The Waitangi Treaty Grounds are New Zealand’s most important historic site. It was here that the Waitangi Treaty was first signed on 6 February 1840. This treaty was the founding document of the New Zealand nation, a collaborative venture between the British and the Maori. And the grounds themselves seem to symbolise this partnership, bringing together these two very different cultures.
Why are the Waitangi Treaty Grounds Important?
The Waitangi Treaty was signed at several different places throughout New Zealand. However James Busby, the British government’s representative in New Zealand, lived at Waitangi, and it was here that the terms of the Treaty were negotiated. The final document was the result of five years’ discussion between Busby and Maori tribal leaders. In 1840 William Hobson landed on Waitangi Beach to sign the treaty on behalf of Queen Victoria. Today a tall flagpole marks the spot where the Treaty was first signed.
The Treaty officially recognised British settlement. It also confirmed the authority of the Maori chiefs, formalising their right to land and resources. For the first time New Zealand was brought together as a country with a common government.
It may seem surprising that the Maori chiefs were willing to sign the Treaty. In fact there were a number of chiefs who refused to do so, but the majority (about 500) agreed to co‑operate. There were a number of reasons for this. For one thing, the country was full of traders and other settlers who were not subject to any regulation. New Zealand was a lawless place at that time, and land disputes were common. The Treaty was seen as a way of subjecting unruly Britons (and others) to British law. It was also hoped that it would bring peace to the Maori themselves, who had always suffered a certain amount of inter-tribal conflict. More pragmatically, change was probably seen as inevitable. It was better to negotiate the terms of government than to have them imposed.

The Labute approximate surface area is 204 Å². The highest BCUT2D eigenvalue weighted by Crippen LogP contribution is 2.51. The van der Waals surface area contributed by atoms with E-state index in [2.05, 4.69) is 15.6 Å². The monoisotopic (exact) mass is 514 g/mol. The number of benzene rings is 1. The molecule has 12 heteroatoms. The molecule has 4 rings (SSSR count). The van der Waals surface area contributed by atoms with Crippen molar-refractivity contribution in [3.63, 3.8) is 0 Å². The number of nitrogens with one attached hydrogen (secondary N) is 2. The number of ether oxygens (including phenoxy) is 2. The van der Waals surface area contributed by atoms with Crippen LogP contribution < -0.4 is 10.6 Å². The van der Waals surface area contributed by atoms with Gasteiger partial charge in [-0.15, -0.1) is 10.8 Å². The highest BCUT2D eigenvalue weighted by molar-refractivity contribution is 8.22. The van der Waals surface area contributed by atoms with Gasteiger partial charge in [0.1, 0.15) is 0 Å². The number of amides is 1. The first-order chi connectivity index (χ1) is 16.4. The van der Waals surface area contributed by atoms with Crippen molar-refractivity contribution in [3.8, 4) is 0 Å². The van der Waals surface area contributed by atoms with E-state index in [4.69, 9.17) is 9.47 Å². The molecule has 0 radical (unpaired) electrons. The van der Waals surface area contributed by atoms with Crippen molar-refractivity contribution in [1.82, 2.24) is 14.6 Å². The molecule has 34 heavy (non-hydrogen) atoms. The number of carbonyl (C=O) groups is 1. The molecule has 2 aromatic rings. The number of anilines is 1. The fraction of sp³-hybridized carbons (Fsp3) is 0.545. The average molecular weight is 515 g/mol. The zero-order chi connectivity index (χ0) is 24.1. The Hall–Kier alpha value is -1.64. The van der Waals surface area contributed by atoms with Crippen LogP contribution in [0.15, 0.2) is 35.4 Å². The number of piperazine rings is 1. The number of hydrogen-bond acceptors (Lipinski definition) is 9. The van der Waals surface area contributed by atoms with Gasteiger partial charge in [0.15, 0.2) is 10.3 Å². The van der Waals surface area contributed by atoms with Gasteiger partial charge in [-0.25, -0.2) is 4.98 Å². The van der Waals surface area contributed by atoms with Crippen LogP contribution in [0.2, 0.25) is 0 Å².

A Partnership Between the Maori and the British
As you walk around the Treaty Grounds you will see a symbolic harmony between British and Maori elements. The grounds themselves are laid out in the European style, with formal lawns and gardens. But you enter the site along a boardwalk passing a whole range of native plants and trees. And James Busby’s colonial house stands opposite the Maori Meeting Hall. Interestingly, James Busby made a point of filling his garden with a mixture of native and European species.
Although Waitangi was the home of the British Residency, it also has long associations with the Maori people. In particular, the beach was once known as Te Ana o Maikuku (Maikuku’s Cave). The legend is that a chief’s daughter once lived in a cave on this beach, and that her son, Te Ra, became an important ancestor of the local people. In recognition of the continuing importance of Waitangi to the Maori a ceremonial canoe was built in 1940 to commemorate the Treaty’s centenary. The canoe is launched every year on 6 February, Waitangi Day.
There are still those who feel, like the original dissenting Maori chiefs, that the Treaty was misguided, and that it has not always been implemented in the way it was intended. However, for many New Zealanders, at home and abroad, Waitangi Day is an important national festival. And this year, as always, there will be celebrations at the Waitangi Treaty Grounds.